One Foot Out

One of this blog’s tropes is stylistic diversity. This is for myriad reasons, with the biggest being:
• I’ve loved and listened to a wide array of music my whole life.
• As a performer, I participate in a variety of styles and environments.
• I believe that the best music/art is often that which crosses or transcends style and genre.

The second point above makes for interesting misconceptions in conversation with many other musicians, oddly enough. More often than not, it seems that, according to many musicians, having one foot planted in a style and another outside of it is roughly the same as having both feet planted outside of the style in question. I’m sure it partly stems from the fact that I play saxophone, classical music’s bastard instrument par excellence. Academically, on paper, I’m a classical saxophonist by trade, but that only scratches the surface. I also studied and perform jazz, and there’s of course rock, ambient, and many others. (While I didn’t “formally study” rock music – a funny thought – I’ve enjoyed a lifelong education “on the streets,” as it were.) And yet, whenever I’m in a seemingly like group, there’s often a subtle implication – perhaps subconsciously so – that I’m “from” or “represent” another style. I’m not at all offended by it, but it’s noteworthy and, to me, rather odd. Actually, its consistency is rather entertaining.

I suppose part of it has to do with my instrument, as it’s so strongly identified with jazz. Consequently, that seems to be everyone’s initial impulse, which I can understand. However, you’d think that after performing for or with folks that they’d have a different opinion. And it’s far from just a “jazz thing.” Some examples:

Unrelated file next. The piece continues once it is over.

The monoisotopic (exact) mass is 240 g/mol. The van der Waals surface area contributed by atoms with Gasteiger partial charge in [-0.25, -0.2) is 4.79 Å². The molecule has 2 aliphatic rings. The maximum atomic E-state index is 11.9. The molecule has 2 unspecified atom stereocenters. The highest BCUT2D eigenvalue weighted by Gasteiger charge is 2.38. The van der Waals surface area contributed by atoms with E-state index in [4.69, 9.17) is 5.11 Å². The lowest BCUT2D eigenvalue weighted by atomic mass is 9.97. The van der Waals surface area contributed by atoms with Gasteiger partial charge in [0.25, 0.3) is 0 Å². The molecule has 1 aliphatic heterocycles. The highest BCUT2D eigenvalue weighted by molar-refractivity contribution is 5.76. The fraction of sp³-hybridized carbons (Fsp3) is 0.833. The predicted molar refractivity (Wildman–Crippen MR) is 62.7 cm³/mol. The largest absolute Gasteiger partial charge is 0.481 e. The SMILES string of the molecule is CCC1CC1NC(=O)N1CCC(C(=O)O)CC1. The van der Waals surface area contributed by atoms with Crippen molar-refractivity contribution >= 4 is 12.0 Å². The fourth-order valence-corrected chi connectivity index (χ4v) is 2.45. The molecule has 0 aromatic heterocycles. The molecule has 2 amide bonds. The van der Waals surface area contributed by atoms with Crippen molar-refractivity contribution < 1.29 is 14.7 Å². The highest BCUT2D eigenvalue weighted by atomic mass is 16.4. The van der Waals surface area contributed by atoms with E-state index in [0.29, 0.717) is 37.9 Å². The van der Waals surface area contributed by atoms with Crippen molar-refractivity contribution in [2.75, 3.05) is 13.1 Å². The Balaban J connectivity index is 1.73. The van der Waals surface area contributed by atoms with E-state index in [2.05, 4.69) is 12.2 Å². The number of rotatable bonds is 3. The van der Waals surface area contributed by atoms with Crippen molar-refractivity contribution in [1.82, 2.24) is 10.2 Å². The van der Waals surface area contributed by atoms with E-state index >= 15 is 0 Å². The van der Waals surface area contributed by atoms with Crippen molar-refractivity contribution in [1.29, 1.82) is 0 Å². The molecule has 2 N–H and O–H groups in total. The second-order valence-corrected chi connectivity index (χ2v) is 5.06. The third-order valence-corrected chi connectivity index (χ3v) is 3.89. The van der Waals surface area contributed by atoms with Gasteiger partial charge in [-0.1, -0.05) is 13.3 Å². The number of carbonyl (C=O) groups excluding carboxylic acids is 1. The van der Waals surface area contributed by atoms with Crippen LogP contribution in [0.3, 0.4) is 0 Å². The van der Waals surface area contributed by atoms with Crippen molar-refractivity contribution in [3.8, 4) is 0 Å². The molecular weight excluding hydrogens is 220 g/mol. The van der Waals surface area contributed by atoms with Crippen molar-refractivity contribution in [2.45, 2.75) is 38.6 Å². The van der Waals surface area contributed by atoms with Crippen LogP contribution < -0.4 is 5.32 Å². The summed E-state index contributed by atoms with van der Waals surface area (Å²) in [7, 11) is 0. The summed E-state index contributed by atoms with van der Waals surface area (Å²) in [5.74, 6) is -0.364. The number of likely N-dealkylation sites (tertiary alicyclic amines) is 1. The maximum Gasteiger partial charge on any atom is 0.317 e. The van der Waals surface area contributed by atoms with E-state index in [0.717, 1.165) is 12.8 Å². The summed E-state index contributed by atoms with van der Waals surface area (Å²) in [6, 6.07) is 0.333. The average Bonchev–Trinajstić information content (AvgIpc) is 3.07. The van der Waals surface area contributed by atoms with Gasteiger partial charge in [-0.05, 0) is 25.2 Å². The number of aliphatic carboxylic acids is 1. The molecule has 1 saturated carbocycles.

• In rock circles, I’m the jazz guy
• In jazz circles, I’m the classical guy
• In classical circles, I’m the rock and/or jazz guy
• In ambient circles, I’m the jazz and/or classical guy
• In non-ambient circles, any mention of ambient music is met with a furrowed brow

I don’t really begrudge anyone for it, particularly if we’re just meeting. However, it’s fascinating when, much of the time, the aforementioned “circles” including those with whom I perform. If we’re on the same stage doing the same thing, is there not a musical bond taking place? Why continue with the “other” labeling? And there’s nothing wrong with a musician staying largely within one style of music. There are pros and cons to both approaches.

Interestingly enough, this extends beyond performing and somewhat into blogging. I’ve submitted this blog to the The Big List of Classical Music Blogs a couple times over the last year and it’s not been included. I’m sure it’s because this blog isn’t only about classical music, and that’s fine. It’s also noteworthy that saxophonists’ blogs are poorly represented on the site. The Big List… is a great resource if you’re looking for classical music-oriented blogs from a variety of perspectives. I regularly skim through the listings to add new blogs to my RSS reader that I may have missed. However, it’s curious that a number of those listed have been dormant for years, and others occasionally veer off into topics other than classical music: politics, history, culture, jazz, gender studies, etc. Apparently writing about music outside of the Western Classical Tradition is a bridge too far. Funnily enough, some of the posts that have driven the most traffic and/or new subscribers to this blog – as well as receiving noteworthy plugs – have been on classical music: Richard WagnerEinstein on the Beach, my PRISM Quartet album review, and more.

There are, of course, a number of musicians who do “get it,” and that’s often because they’re also chameleons of sorts. The thing is is that even though we feel at home in a number of differing styles, we’re aesthetic nomads – homeless and always on the move. In that case, it’s good to have both feet out of the box and ready to get moving…

(For other related posts on style, see here, here, and here.)

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